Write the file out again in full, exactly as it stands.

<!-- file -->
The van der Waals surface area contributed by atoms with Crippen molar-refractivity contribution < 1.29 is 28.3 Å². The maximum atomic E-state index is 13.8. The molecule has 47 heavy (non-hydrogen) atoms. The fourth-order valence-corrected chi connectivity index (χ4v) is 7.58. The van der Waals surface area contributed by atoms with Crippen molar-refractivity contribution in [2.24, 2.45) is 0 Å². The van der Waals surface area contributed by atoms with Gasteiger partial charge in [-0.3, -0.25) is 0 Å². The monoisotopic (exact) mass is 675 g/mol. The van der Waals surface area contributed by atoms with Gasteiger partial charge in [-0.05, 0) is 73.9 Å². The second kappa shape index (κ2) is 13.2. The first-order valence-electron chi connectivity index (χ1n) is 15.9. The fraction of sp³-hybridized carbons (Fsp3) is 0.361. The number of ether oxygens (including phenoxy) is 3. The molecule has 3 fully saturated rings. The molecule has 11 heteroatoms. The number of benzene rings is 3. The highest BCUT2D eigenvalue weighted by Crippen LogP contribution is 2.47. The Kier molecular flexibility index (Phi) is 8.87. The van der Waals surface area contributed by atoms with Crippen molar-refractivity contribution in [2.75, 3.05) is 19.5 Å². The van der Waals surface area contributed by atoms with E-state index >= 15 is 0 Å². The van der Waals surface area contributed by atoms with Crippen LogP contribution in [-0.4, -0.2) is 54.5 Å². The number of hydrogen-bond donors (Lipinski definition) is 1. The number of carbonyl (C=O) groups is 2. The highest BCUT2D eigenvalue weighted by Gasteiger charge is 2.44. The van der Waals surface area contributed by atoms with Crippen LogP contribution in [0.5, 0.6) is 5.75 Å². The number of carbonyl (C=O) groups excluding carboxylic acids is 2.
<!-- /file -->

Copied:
The van der Waals surface area contributed by atoms with Crippen molar-refractivity contribution < 1.29 is 28.3 Å². The maximum atomic E-state index is 13.8. The molecule has 47 heavy (non-hydrogen) atoms. The fourth-order valence-corrected chi connectivity index (χ4v) is 7.58. The van der Waals surface area contributed by atoms with Crippen molar-refractivity contribution in [2.24, 2.45) is 0 Å². The van der Waals surface area contributed by atoms with Gasteiger partial charge in [-0.3, -0.25) is 0 Å². The monoisotopic (exact) mass is 675 g/mol. The van der Waals surface area contributed by atoms with Gasteiger partial charge in [-0.05, 0) is 73.9 Å². The second kappa shape index (κ2) is 13.2. The first-order valence-electron chi connectivity index (χ1n) is 15.9. The fraction of sp³-hybridized carbons (Fsp3) is 0.361. The number of ether oxygens (including phenoxy) is 3. The molecule has 3 fully saturated rings. The molecule has 11 heteroatoms. The number of benzene rings is 3. The highest BCUT2D eigenvalue weighted by Crippen LogP contribution is 2.47. The Kier molecular flexibility index (Phi) is 8.87. The van der Waals surface area contributed by atoms with Crippen molar-refractivity contribution in [2.75, 3.05) is 19.5 Å². The van der Waals surface area contributed by atoms with E-state index >= 15 is 0 Å². The van der Waals surface area contributed by atoms with Crippen LogP contribution in [-0.4, -0.2) is 54.5 Å². The number of hydrogen-bond donors (Lipinski definition) is 1. The number of carbonyl (C=O) groups is 2. The highest BCUT2D eigenvalue weighted by Gasteiger charge is 2.44. The van der Waals surface area contributed by atoms with Crippen LogP contribution in [0.5, 0.6) is 5.75 Å². The number of carbonyl (C=O) groups excluding carboxylic acids is 2.